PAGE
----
| 16.8°C Dublin

Council drops legal case against art group over street murals

Close

David Attenborough mural on Longwood Avenue. Photo: Subset

David Attenborough mural on Longwood Avenue. Photo: Subset

Horseboy mural off Church Street. Photo: Subset

Horseboy mural off Church Street. Photo: Subset

Think And Wonder mural on Grantham Street. Photo: Subset

Think And Wonder mural on Grantham Street. Photo: Subset

/

David Attenborough mural on Longwood Avenue. Photo: Subset

Dublin City Council intends to drop its prosecution of art group Subset for three prominent street murals – including one celebrating the life of David Attenborough.

However, the artists fear the council’s application, made days before the trial was due to get underway, was a costly “tactical move”, Dublin District Court heard today.

The prosecutions focus on three murals in Dublin - Think & Wonder, Horseboy and the Attenborough painting.

Subset contests charges of not complying with an enforcement notice to remove them and was set to face a hearing on Thursday and Friday.

However today Stephen Hughes BL, for the council, asked the court to strike out the case.

Michael O’Donnell SC, for Subset, said the art group was happy if this was the end of the matter.

But, he added, the court was entitled to know why it was discontinued. Mr O'Donnell said the court had given time and resources to decide on the matter, which involved a range of “profound issues” concerning freedom of expression and artistic expression.

Judge Halpin said it also came down to "what exactly a development is". Mr O'Donnell replied: "And the extent to which the council could control the expression of people."

He said the defence feared that the application to strike out the case might be a "tactical move" and "a forum shopping exercise", and his client could later face a new set of proceedings.

In reply, the council's barrister said the case was about unauthorised developments, "not a question of whether it is art or not". Mr Hughes also said the council was not required to give the defendants "any guarantee".

He added there had been "a number of these developments", and the council may need injunctions.

The defence also submitted it was entitled to its costs. Mr O'Donnell said over four years, Subset incurred "enormous expenses" preparing its defence, with evidence from architects and filmmakers about freedom of expression. Legal fees were the least of it, the court heard.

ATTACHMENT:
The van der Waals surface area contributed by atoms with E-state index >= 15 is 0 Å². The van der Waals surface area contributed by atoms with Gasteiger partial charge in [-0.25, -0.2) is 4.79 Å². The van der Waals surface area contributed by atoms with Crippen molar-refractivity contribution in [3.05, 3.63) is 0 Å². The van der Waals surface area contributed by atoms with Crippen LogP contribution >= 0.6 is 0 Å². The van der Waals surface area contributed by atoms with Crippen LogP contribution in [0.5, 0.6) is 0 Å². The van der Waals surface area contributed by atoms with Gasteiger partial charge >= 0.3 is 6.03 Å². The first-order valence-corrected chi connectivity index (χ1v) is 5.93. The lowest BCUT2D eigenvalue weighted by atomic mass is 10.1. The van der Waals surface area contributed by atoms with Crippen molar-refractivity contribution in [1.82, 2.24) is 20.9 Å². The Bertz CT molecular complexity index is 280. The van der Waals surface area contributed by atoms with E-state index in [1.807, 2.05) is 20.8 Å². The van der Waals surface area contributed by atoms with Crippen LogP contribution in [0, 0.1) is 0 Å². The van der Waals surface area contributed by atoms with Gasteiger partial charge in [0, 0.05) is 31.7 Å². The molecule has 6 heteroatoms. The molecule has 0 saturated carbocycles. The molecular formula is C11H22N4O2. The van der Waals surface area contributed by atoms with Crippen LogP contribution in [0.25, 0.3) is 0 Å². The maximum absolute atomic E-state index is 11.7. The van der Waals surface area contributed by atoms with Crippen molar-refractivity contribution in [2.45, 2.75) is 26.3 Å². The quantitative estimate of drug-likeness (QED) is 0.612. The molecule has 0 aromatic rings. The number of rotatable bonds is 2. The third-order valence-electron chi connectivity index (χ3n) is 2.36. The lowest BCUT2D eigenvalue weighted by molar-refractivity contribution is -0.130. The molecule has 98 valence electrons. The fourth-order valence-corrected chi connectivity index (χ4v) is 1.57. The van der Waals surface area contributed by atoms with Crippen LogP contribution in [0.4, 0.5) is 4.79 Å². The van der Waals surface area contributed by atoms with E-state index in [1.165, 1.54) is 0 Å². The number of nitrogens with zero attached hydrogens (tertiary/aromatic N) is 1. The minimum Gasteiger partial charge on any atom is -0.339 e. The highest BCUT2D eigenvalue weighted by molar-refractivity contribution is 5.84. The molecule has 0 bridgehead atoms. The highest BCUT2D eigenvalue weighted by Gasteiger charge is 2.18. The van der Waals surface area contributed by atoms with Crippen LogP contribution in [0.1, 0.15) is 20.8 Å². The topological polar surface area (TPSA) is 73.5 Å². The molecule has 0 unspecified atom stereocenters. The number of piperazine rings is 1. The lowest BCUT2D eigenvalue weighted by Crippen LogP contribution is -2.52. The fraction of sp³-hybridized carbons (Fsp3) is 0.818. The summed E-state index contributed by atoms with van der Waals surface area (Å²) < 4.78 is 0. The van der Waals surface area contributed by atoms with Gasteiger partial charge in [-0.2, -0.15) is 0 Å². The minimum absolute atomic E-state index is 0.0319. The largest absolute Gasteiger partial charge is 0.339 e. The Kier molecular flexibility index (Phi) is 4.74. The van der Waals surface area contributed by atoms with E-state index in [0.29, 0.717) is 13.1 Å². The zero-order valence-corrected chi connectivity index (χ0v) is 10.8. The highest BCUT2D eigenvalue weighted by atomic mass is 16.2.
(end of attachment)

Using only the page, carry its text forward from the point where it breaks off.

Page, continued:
Daily Digest Newsletter

Get ahead of the day with the morning headlines at 7.30am and Fionnán Sheahan's exclusive take on the day's news every afternoon, with our free daily newsletter.

This field is required

The trial will not proceed this week. Judge Halpin has now adjourned the case until September for submissions from both sides on the costs issue.

The Attenborough painting is on the gable wall of a house on South Circular Road facing Longwood Avenue in Dublin 8. It was unveiled on the naturalist and broadcaster's 93rd birthday.

The Horseboy mural is on a gable end just off Church Street, Dublin 7. It was inspired by a picture taken at nearby Smithfield Square by Australian photographer James Horan.

The Think & Wonder mural appeared on the gable end of Granthams cafe, 5/6 Camden Market, Grantham Street, facing Pleasant Place, on the city's south side in 2019.

However, planning enforcement officers who examined each mural held they were not exempt from needing planning permission.

Dublin City Council ordered their removal because planning permission was not obtained for the "unauthorised development".

Subset has had other artwork removed from Dublin city walls, including the Stormzy mural in 2017.



Most Watched





Privacy